YouTube Launches Free Games for Everyone


YouTube’s game “app store” is expanding. The company announced on Tuesday that its suite of lightweight, free games, known as “Playables,” will soon be available within the YouTube app for all users, alongside being featured on the YouTube Home page. Initially, these games were accessible to a select group of users for testing before being rolled out to YouTube Premium subscribers last November.

YouTube’s Playables, which don’t monetize through paid downloads or in-app purchases, avoid directly challenging the app store model or contravening Apple’s guidelines. However, they compete with the free games on the App Store that often attract casual gamers and generate revenue through ads. As Google shifts focus to AI integration, questions arise about the impact of this technology on its ad business, which is heavily reliant on sponsored links appearing above search results. Although free games on YouTube could theoretically serve as a new platform for ads, Google has not yet indicated any plans to monetize its Playables.

The games could serve as a diversion for YouTube users between browsing and watching videos, thereby enhancing user engagement with the YouTube app.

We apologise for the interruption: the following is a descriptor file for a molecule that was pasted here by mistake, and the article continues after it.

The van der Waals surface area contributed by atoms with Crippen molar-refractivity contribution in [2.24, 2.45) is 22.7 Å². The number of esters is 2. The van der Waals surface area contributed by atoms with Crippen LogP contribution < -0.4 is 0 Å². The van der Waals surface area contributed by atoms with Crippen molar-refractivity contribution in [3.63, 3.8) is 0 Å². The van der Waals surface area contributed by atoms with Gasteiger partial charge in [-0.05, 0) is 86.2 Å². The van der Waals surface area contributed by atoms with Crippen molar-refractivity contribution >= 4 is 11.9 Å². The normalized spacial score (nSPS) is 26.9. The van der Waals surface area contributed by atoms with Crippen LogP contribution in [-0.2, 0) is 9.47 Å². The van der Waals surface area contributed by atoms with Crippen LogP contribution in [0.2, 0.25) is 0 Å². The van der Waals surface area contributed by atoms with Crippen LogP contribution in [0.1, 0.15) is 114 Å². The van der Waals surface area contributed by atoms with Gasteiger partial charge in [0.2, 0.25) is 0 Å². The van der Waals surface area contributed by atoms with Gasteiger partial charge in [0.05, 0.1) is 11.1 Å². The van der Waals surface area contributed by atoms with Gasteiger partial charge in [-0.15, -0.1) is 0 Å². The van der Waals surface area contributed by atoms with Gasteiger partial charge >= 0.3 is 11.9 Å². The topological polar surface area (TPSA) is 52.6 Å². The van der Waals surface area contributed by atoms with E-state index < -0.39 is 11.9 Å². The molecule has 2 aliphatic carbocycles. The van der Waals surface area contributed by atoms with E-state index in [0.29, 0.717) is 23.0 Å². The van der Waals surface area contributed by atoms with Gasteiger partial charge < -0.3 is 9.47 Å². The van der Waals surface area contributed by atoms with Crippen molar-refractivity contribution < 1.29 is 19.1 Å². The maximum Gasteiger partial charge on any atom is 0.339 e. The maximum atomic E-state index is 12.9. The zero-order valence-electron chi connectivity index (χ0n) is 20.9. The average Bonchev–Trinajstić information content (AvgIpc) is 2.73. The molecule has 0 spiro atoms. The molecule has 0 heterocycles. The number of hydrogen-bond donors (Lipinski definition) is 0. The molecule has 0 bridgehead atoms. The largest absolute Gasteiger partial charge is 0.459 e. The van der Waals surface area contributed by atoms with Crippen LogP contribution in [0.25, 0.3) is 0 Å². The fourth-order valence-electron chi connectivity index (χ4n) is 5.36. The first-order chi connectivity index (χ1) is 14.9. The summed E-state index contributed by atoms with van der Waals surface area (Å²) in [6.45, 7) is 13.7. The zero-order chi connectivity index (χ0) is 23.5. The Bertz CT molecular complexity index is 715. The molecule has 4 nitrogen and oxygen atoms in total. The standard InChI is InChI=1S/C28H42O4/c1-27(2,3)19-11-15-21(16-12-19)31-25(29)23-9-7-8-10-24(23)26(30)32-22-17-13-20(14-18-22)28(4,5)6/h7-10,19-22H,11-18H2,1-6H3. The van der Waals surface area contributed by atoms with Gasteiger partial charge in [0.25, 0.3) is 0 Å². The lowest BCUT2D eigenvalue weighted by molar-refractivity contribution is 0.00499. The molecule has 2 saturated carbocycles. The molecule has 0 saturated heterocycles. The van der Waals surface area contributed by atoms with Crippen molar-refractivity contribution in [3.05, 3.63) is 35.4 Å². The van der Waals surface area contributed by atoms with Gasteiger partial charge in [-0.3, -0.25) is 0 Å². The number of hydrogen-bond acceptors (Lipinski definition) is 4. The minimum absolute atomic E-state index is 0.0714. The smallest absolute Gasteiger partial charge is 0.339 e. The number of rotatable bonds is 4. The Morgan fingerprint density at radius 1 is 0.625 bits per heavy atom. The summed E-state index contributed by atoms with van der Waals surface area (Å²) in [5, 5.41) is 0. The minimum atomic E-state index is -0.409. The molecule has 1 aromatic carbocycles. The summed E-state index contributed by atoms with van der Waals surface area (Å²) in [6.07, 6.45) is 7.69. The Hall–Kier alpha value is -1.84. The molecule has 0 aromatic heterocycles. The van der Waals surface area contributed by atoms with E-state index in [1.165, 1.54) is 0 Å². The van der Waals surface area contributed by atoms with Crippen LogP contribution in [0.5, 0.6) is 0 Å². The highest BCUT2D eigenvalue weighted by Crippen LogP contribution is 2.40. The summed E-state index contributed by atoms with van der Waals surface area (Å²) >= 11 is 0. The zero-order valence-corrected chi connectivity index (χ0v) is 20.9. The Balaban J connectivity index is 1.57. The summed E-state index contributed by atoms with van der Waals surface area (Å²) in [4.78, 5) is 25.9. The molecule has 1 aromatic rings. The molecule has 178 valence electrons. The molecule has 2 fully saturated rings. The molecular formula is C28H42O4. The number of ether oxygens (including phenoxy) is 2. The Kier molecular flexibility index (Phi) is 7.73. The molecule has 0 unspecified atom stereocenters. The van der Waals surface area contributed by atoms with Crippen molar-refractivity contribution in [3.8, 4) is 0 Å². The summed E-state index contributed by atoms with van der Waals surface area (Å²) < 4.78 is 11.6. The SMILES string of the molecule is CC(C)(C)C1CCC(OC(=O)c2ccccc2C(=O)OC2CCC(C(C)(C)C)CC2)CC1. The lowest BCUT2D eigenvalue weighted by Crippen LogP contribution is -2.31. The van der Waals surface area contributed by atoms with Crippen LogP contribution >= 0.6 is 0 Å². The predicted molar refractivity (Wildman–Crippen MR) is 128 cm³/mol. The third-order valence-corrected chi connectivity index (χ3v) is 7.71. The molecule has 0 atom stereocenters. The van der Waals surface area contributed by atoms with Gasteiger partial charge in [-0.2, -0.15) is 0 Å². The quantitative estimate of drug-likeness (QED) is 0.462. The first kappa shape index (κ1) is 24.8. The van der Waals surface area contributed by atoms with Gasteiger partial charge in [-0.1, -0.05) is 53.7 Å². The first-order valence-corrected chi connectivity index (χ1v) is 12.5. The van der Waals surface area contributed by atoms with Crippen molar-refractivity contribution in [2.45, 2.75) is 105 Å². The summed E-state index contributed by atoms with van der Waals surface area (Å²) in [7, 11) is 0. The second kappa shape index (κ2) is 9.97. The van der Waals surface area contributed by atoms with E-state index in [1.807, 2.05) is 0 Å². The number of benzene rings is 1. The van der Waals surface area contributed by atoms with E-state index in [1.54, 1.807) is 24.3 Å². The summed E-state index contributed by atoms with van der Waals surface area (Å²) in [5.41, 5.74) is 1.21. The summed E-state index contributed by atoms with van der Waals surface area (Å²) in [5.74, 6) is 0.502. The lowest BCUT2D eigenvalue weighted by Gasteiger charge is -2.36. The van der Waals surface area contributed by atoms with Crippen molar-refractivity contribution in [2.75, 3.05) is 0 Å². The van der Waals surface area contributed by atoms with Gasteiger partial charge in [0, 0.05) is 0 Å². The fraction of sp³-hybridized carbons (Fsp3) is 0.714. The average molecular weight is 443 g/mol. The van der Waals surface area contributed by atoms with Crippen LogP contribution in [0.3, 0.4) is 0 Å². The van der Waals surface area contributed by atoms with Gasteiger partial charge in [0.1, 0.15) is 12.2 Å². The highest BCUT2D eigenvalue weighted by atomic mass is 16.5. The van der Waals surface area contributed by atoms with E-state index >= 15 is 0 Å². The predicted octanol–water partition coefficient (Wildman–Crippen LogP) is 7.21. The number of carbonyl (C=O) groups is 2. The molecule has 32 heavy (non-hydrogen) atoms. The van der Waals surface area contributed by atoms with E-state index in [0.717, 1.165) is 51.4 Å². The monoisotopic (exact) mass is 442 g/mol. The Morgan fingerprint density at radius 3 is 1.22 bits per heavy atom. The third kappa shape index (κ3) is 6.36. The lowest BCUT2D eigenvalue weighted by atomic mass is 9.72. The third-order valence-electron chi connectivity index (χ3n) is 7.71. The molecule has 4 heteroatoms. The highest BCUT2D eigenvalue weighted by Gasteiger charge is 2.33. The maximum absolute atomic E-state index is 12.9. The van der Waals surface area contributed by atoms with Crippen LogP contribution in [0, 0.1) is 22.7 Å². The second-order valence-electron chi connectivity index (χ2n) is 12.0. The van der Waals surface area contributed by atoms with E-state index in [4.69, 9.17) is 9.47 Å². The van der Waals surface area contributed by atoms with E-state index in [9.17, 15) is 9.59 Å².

The Playables lineup features some well-known titles such as Angry Birds Showdown, Words of Wonders, Cut the Rope, Tomb of the Mask, and Trivia Crack, among others. It also includes games like Stack Bounce, offered on Google’s HTML minigames service, and GameSnacks, developed through its internal incubator, Area 120. The aim of GameSnacks was to make gaming accessible to users in emerging markets, where Android has a strong presence.

Currently, there are over 75 minigames in the Playables catalog, according to Google. Players using this feature will be able to save their game progress and track their all-time best scores. While the Playables feature won’t be visible to all users immediately, it is expected to be fully rolled out in the coming weeks.

YouTube is not the only tech company venturing into gaming. Netflix has been expanding its game library through acquisitions, licensing deals, and in-house development. Additionally, Epic Games, the creator of Fortnite, is looking to capitalize on new EU regulations to introduce its games store to European users. Other unexpected entrants into the gaming space include LinkedIn.

These initiatives underscore how companies are utilizing games to bypass App Store commissions while boosting their own revenues. Although Netflix’s games are available on the App Store, they require a Netflix subscription, which must be purchased through its website.

Sarah Perez
Sarah Perez
Staff writer. Previously, Sarah worked for over three years at ReadWriteWeb, a technology news publication. Before working as a reporter, Perez worked in I.T. across a number of industries, including banking, retail and software.

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